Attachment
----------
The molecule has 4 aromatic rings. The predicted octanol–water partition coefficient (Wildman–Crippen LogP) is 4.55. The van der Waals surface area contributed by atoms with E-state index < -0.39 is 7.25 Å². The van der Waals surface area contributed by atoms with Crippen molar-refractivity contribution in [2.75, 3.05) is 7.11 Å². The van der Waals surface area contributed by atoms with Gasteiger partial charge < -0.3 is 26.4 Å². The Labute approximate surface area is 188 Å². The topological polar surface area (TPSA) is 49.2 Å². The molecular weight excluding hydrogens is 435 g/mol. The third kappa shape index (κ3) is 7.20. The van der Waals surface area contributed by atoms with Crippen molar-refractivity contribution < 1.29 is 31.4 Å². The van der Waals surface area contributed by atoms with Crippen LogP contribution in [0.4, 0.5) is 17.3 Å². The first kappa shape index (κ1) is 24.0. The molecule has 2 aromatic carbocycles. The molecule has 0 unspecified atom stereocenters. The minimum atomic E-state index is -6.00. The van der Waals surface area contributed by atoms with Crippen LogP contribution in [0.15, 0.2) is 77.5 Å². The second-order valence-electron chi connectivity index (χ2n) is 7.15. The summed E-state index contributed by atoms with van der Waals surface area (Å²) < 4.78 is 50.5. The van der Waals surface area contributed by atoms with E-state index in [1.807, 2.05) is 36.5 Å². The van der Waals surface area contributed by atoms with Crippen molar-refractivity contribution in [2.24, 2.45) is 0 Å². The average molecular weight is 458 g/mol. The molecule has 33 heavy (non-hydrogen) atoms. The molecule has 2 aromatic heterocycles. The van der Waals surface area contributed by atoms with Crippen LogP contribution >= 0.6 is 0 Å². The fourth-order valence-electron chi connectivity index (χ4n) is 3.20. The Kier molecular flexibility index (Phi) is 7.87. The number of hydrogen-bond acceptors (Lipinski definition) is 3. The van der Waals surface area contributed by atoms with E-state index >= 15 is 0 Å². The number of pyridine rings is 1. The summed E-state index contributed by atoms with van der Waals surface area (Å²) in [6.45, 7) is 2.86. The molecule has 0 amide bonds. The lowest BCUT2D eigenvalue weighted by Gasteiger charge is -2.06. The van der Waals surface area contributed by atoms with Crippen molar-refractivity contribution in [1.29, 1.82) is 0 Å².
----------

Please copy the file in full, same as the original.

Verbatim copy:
The molecule has 4 aromatic rings. The predicted octanol–water partition coefficient (Wildman–Crippen LogP) is 4.55. The van der Waals surface area contributed by atoms with E-state index < -0.39 is 7.25 Å². The van der Waals surface area contributed by atoms with Crippen molar-refractivity contribution in [2.75, 3.05) is 7.11 Å². The van der Waals surface area contributed by atoms with Gasteiger partial charge < -0.3 is 26.4 Å². The Labute approximate surface area is 188 Å². The topological polar surface area (TPSA) is 49.2 Å². The molecular weight excluding hydrogens is 435 g/mol. The third kappa shape index (κ3) is 7.20. The van der Waals surface area contributed by atoms with Crippen molar-refractivity contribution < 1.29 is 31.4 Å². The van der Waals surface area contributed by atoms with Crippen LogP contribution in [0.4, 0.5) is 17.3 Å². The first kappa shape index (κ1) is 24.0. The molecule has 2 aromatic carbocycles. The molecule has 0 unspecified atom stereocenters. The minimum atomic E-state index is -6.00. The van der Waals surface area contributed by atoms with Crippen LogP contribution in [0.15, 0.2) is 77.5 Å². The second-order valence-electron chi connectivity index (χ2n) is 7.15. The summed E-state index contributed by atoms with van der Waals surface area (Å²) < 4.78 is 50.5. The van der Waals surface area contributed by atoms with E-state index in [1.807, 2.05) is 36.5 Å². The van der Waals surface area contributed by atoms with Crippen molar-refractivity contribution in [2.24, 2.45) is 0 Å². The average molecular weight is 458 g/mol. The molecule has 33 heavy (non-hydrogen) atoms. The molecule has 2 aromatic heterocycles. The van der Waals surface area contributed by atoms with Crippen LogP contribution >= 0.6 is 0 Å². The fourth-order valence-electron chi connectivity index (χ4n) is 3.20. The Kier molecular flexibility index (Phi) is 7.87. The number of hydrogen-bond acceptors (Lipinski definition) is 3. The van der Waals surface area contributed by atoms with E-state index >= 15 is 0 Å². The number of pyridine rings is 1. The summed E-state index contributed by atoms with van der Waals surface area (Å²) in [6.45, 7) is 2.86. The molecule has 0 amide bonds. The lowest BCUT2D eigenvalue weighted by Gasteiger charge is -2.06. The van der Waals surface area contributed by atoms with Crippen molar-refractivity contribution in [1.29, 1.82) is 0 Å².